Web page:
Still struggling with a name? Try the Web site A Zillion Puppy Dog Names (www.puppyshop.com/names/names.htm). Not a zillion, whatever that is, but a respectable amount, in several different categories such as "double names" (Cloak and Dagger), triple names (April, May and June), and names by country of origin (German names for German breeds, Irish names for Irish breeds and so on). Don't forget checking out name books for human babies, too. I have quite a few of them, including a dog-eared one I bought when 13-year-old Andy joined my family. He came within a hair's breadth of being named "Robin," as the scribbles in the margin clearly reveal.
Who knows what pets like to listen to? At the Best Friends Animal Sanctuary in Kanab, Utah, they play New Age music for their feline residents. The natural sounds -- such as those of birds -- keep them entertained, they say. I don't know about that, but I can vouch that the three-CD set of "Pet Music" kept me entertained. Marketed to reduce pet stress and separation anxiety, the collection offers more than three hours of soothing sounds, a nice mix of instrumentals and nature. You can find the collection for $19.99 (and often less) at pet-supply stores, in catalogs or from online retailers.
QUESTIONS FROM THE PACK
Q: I have a puppy who was born with his back legs paralyzed. He is in need of a dog wheelchair. I have seen a device on TV that lets a dog roam free, but no one has said how to get one. My puppy is suffering. You may have information I cannot get my hands on. Please help. -- D.P., via e-mail
A: The K9 Cart Co. has been making this product for more than 30 years, saving the lives of hundreds of dogs. The carts support and gently cradle the hind end of impaired dogs and allow them to propel themselves forward with their front legs. Prices for the custom-built carts range from $220 to $430 (extra for options such as mountain bike tires for more active dogs). To reach K9 Carts, call 1-800-578-6960, or visit the Web at www.k9carts.com.
You will run into people who will question your decision to put your dog into such a device. Some will think it's silly, or even disgusting, and some will even think it's cruel. That's their problem! Don't let the naysayers dissuade you. I have met a few dogs who use carts for mobility, and they have led happy lives and continue to bring joy into the lives of their human caretakers. Caring for such a dog requires a greater level of commitment, but if you are up to the challenge, let your heart be your guide.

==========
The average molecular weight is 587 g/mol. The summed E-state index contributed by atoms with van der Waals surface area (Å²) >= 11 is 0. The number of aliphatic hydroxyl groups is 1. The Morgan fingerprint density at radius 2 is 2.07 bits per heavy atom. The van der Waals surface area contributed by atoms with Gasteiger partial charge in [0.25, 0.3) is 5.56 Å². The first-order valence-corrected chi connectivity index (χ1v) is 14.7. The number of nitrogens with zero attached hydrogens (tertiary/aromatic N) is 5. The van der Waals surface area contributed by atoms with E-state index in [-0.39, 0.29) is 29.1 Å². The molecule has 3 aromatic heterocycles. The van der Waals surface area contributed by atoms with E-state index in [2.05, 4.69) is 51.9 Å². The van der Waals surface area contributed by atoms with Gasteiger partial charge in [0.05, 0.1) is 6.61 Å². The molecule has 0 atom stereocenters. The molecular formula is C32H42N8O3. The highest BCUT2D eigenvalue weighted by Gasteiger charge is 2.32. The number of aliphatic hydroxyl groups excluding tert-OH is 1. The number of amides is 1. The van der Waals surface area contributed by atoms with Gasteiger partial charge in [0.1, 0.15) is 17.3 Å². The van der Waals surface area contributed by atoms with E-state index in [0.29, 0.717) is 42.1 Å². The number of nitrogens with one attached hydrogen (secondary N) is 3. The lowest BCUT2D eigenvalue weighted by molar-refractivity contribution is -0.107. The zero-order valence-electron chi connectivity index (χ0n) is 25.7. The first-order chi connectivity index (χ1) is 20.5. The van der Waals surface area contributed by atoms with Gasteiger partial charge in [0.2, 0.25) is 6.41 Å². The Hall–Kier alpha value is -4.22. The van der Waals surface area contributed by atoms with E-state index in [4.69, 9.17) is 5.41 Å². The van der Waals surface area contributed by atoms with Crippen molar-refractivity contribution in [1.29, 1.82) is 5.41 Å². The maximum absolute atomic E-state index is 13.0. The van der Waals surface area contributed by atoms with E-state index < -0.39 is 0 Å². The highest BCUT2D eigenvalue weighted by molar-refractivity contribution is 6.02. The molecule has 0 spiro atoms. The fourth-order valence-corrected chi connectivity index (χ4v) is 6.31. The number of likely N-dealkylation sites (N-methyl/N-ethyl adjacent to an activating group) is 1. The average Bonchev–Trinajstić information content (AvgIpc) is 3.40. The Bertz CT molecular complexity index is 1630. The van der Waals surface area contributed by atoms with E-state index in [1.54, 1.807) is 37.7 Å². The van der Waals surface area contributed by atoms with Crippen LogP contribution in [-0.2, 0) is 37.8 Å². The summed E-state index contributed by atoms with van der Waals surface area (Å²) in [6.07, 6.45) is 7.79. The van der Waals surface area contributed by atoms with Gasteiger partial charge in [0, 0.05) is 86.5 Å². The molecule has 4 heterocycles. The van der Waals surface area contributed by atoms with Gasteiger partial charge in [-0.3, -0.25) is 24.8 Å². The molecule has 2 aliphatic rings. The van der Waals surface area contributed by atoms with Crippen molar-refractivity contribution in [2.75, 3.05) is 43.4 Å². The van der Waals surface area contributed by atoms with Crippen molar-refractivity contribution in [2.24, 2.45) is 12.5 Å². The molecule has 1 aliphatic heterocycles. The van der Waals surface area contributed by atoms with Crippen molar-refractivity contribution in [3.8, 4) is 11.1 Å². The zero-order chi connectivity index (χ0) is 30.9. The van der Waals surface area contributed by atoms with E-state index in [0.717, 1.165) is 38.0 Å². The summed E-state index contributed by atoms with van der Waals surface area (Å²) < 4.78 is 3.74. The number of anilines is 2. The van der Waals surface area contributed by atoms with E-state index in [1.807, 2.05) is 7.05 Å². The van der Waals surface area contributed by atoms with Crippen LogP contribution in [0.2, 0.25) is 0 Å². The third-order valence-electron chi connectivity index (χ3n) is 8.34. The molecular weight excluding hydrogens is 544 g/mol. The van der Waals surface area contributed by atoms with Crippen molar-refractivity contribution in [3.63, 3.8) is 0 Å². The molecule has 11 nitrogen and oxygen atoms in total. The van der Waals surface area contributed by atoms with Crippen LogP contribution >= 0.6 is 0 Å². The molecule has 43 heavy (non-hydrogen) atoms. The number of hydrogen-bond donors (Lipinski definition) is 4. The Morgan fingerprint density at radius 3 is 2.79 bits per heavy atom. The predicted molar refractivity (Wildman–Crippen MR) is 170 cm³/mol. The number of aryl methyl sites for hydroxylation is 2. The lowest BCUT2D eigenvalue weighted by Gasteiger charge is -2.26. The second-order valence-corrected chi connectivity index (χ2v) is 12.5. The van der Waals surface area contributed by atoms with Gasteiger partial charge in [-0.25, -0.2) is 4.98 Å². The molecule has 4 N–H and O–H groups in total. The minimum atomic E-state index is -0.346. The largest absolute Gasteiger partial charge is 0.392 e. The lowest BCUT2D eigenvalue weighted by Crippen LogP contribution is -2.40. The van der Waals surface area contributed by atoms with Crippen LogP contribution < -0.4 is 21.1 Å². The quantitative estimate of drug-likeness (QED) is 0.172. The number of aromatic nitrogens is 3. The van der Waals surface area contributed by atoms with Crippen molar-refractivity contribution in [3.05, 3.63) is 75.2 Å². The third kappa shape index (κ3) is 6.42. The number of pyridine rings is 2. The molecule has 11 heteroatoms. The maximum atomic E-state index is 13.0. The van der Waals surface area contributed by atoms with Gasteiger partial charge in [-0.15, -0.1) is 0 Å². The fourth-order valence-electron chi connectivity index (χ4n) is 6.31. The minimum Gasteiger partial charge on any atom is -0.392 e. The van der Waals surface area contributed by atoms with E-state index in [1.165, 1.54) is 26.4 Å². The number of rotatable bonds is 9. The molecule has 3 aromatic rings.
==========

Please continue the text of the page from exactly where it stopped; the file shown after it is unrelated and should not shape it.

Q: My Siamese cat is ruining my sweaters! She chews big holes in them, and I can't stand to lose any more. How can I get her to stop? - H.M., via e-mail
A: Some cats like to chew and suck on clothes, especially wool sweaters -- a problem behaviorists call wool-chewing or fabric chewing, since some cats are just as fond of cotton or other fabrics. This destructive habit was originally thought to be associated with cats who'd been weaned too young, but now behaviorists believe that the tendency is genetic and more common in some breeds or mixes than in others. The primary culprits are Siamese and other so-called "Oriental" breeds such as the Burmese. No one knows why these breeds and mixes are more likely than others to indulge in this habit.
Increasing fiber in the diet by adding a teaspoon of canned pumpkin daily eases these tendencies, as may offering substitute chew articles such as sheepskin-covered dog toys. Regular, active play sessions will rid your cat of some of her excess energy. A veterinary behaviorist may also be able to help, with the prescribing of anti-obsessive medication and the development of a specific behavior-modification program for your pet. It's a cheaper option than a drawer full of sweaters, that's for sure!
Cheaper still is changing your own behavior. Keep the objects of your cat's obsession out of reach in closed hampers or drawers.
Gina Spadafori is the award-winning author of "Dogs for Dummies," "Cats for Dummies" and "Birds for Dummies." She is also affiliated with the Veterinary Information Network Inc., an international online service for veterinary professionals. Write to her in care of this newspaper, or send e-mail to writetogina(at)spadafori.com.